BOOK PUBLISHERS’ LARGEST COMPLAINT ANSWERED
The author is at fault: Why don’t Authors promote their books?
Ask any publisher if authors promote their books and all will reply, “I wish mine did.”
Publishers manufacture and distribute books. It is up to the authors to drive potential buyers to where the books are: stores, online, etc. The challenge is that most authors think the only way to promote books is on radio, television, and with autograph parties. And this promotion is a problem because most authors are introverts. They do not want to go out and promote. They want to stay home, be alone, and write.
Radio, television and autograph parties are not the only ways to promote books. There are many techniques introverted writers can use to get their books noticed while they stay at home. They can send out review copies, draft news releases, mention their book in their email signature, correspond with book bloggers (on their book’s category), and much more.
In fact, today, introverts have an advantage: they like to spend time on social media. And social media is where the eyeballs are. Social media is huge while the millions of subgroups are categorized and easy to reach. For example, if you have a book on parachutes, it is easy to find skydivers who want to know about your book. Conversely, with search engines, it is easy for skydivers to find you, your subject and your book. Now authors can interact with their newfound “friends.” This interaction is fun and easy because the authors get to discuss their favorite topic and they find they are treated as celebrities—because they wrote the book.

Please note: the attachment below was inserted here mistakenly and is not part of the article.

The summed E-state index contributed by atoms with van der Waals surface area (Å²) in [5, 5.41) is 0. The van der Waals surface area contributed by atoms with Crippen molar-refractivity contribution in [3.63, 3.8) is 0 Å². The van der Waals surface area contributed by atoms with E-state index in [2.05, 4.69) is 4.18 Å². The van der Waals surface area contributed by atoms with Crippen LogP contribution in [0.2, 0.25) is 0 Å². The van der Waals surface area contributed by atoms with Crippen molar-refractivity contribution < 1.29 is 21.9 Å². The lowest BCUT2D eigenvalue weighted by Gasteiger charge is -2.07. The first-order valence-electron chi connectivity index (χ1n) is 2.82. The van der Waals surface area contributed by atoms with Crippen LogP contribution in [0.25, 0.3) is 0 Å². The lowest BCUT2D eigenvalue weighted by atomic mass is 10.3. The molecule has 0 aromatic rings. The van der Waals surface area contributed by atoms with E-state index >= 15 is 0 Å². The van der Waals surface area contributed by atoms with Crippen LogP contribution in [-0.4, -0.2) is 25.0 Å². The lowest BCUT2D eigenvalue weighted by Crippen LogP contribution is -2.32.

Help for authors is on the way.
Dan Poynter’s Para Promotion Program celebrates books and honors authors. Each week, authors receive a book promotion assignment from Dan Poynter. Each of the 35+ book promotion assignments takes the author anywhere from 3 to 120 minutes to complete. The exercises not only gain attention for their book, it teaches them how to market their book—which they can use to launch their next book. Meanwhile, Program PR expert Barbara Gaughen is spinning her electronic Rolodex to get notice for their book.
Dan Poynter’s Para Promotion Program is not an overwhelming list of projects for authors, it is a collection of individual lessons with full instructions and personal guidance by successful industry experts.
For example, Barbara Gaughen has been in the public relations business for decades and she focuses on books.
Dan Poynter has written more than 125 books; many on book writing, publishing and promoting. He is often referred to as a “book futurist.”
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